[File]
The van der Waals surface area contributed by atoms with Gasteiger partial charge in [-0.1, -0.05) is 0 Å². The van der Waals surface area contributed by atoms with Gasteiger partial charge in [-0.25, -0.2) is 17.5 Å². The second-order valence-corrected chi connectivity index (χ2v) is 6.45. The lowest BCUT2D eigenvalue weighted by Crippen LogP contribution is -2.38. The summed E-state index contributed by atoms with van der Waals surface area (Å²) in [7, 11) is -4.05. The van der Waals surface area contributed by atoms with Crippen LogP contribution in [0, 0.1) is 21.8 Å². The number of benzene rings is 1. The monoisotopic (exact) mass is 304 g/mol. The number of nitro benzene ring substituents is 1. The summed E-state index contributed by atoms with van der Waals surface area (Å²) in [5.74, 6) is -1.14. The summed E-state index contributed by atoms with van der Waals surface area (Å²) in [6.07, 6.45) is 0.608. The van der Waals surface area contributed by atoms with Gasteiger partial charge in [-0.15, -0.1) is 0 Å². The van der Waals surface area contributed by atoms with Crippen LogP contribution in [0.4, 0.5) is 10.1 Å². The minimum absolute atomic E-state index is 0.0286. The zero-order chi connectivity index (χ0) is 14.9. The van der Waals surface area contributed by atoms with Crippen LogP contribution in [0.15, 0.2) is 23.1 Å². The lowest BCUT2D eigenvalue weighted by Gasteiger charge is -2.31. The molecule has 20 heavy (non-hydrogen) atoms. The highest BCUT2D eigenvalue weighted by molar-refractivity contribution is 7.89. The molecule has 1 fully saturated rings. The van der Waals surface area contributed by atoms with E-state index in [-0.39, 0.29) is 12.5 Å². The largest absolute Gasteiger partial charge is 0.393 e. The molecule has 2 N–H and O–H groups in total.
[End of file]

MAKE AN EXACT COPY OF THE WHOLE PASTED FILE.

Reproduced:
The van der Waals surface area contributed by atoms with Gasteiger partial charge in [-0.1, -0.05) is 0 Å². The van der Waals surface area contributed by atoms with Gasteiger partial charge in [-0.25, -0.2) is 17.5 Å². The second-order valence-corrected chi connectivity index (χ2v) is 6.45. The lowest BCUT2D eigenvalue weighted by Crippen LogP contribution is -2.38. The summed E-state index contributed by atoms with van der Waals surface area (Å²) in [7, 11) is -4.05. The van der Waals surface area contributed by atoms with Crippen LogP contribution in [0, 0.1) is 21.8 Å². The number of benzene rings is 1. The monoisotopic (exact) mass is 304 g/mol. The number of nitro benzene ring substituents is 1. The summed E-state index contributed by atoms with van der Waals surface area (Å²) in [5.74, 6) is -1.14. The summed E-state index contributed by atoms with van der Waals surface area (Å²) in [6.07, 6.45) is 0.608. The van der Waals surface area contributed by atoms with Gasteiger partial charge in [-0.15, -0.1) is 0 Å². The van der Waals surface area contributed by atoms with Crippen LogP contribution in [0.4, 0.5) is 10.1 Å². The minimum absolute atomic E-state index is 0.0286. The zero-order chi connectivity index (χ0) is 14.9. The van der Waals surface area contributed by atoms with Crippen LogP contribution in [0.15, 0.2) is 23.1 Å². The lowest BCUT2D eigenvalue weighted by Gasteiger charge is -2.31. The molecule has 20 heavy (non-hydrogen) atoms. The highest BCUT2D eigenvalue weighted by molar-refractivity contribution is 7.89. The molecule has 1 fully saturated rings. The van der Waals surface area contributed by atoms with E-state index in [-0.39, 0.29) is 12.5 Å². The largest absolute Gasteiger partial charge is 0.393 e. The molecule has 2 N–H and O–H groups in total.